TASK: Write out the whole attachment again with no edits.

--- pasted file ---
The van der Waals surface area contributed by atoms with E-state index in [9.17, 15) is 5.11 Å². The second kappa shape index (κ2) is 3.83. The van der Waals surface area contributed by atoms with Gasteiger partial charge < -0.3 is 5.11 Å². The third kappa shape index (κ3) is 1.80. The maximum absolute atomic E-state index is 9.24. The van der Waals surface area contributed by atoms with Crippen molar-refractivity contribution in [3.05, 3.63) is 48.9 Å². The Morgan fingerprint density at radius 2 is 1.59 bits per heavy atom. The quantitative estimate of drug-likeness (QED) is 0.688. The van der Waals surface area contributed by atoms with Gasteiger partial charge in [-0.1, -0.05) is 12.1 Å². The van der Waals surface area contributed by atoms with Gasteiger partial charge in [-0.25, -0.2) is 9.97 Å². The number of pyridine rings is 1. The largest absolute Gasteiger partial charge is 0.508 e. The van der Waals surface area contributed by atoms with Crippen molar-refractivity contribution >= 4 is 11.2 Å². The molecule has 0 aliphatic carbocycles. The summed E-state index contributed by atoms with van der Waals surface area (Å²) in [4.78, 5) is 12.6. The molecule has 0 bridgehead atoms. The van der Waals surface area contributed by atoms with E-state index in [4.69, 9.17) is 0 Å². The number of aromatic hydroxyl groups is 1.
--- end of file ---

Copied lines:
The van der Waals surface area contributed by atoms with E-state index in [9.17, 15) is 5.11 Å². The second kappa shape index (κ2) is 3.83. The van der Waals surface area contributed by atoms with Gasteiger partial charge < -0.3 is 5.11 Å². The third kappa shape index (κ3) is 1.80. The maximum absolute atomic E-state index is 9.24. The van der Waals surface area contributed by atoms with Crippen molar-refractivity contribution in [3.05, 3.63) is 48.9 Å². The Morgan fingerprint density at radius 2 is 1.59 bits per heavy atom. The quantitative estimate of drug-likeness (QED) is 0.688. The van der Waals surface area contributed by atoms with Gasteiger partial charge in [-0.1, -0.05) is 12.1 Å². The van der Waals surface area contributed by atoms with Gasteiger partial charge in [-0.25, -0.2) is 9.97 Å². The number of pyridine rings is 1. The largest absolute Gasteiger partial charge is 0.508 e. The van der Waals surface area contributed by atoms with Crippen molar-refractivity contribution >= 4 is 11.2 Å². The molecule has 0 aliphatic carbocycles. The summed E-state index contributed by atoms with van der Waals surface area (Å²) in [4.78, 5) is 12.6. The molecule has 0 bridgehead atoms. The van der Waals surface area contributed by atoms with E-state index in [4.69, 9.17) is 0 Å². The number of aromatic hydroxyl groups is 1.